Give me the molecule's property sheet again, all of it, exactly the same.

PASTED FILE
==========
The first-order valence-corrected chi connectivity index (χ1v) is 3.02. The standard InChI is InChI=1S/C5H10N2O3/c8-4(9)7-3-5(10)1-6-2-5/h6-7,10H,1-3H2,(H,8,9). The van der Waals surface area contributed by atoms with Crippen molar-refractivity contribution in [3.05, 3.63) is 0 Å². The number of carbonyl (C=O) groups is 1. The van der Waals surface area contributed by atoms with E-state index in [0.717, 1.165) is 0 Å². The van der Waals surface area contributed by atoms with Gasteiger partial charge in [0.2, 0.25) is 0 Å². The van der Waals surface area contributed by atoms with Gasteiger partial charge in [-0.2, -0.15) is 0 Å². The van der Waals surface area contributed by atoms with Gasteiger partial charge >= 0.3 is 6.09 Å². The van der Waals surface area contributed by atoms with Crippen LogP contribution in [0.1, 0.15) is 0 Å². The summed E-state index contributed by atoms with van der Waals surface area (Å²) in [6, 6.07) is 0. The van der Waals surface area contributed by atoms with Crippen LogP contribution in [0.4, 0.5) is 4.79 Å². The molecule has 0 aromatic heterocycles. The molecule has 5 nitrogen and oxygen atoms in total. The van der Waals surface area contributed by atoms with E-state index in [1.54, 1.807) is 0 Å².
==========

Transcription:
The first-order valence-corrected chi connectivity index (χ1v) is 3.02. The standard InChI is InChI=1S/C5H10N2O3/c8-4(9)7-3-5(10)1-6-2-5/h6-7,10H,1-3H2,(H,8,9). The van der Waals surface area contributed by atoms with Crippen molar-refractivity contribution in [3.05, 3.63) is 0 Å². The number of carbonyl (C=O) groups is 1. The van der Waals surface area contributed by atoms with E-state index in [0.717, 1.165) is 0 Å². The van der Waals surface area contributed by atoms with Gasteiger partial charge in [0.2, 0.25) is 0 Å². The van der Waals surface area contributed by atoms with Gasteiger partial charge in [-0.2, -0.15) is 0 Å². The van der Waals surface area contributed by atoms with Gasteiger partial charge >= 0.3 is 6.09 Å². The van der Waals surface area contributed by atoms with Crippen LogP contribution in [0.1, 0.15) is 0 Å². The summed E-state index contributed by atoms with van der Waals surface area (Å²) in [6, 6.07) is 0. The van der Waals surface area contributed by atoms with Crippen LogP contribution in [0.4, 0.5) is 4.79 Å². The molecule has 0 aromatic heterocycles. The molecule has 5 nitrogen and oxygen atoms in total. The van der Waals surface area contributed by atoms with E-state index in [1.54, 1.807) is 0 Å².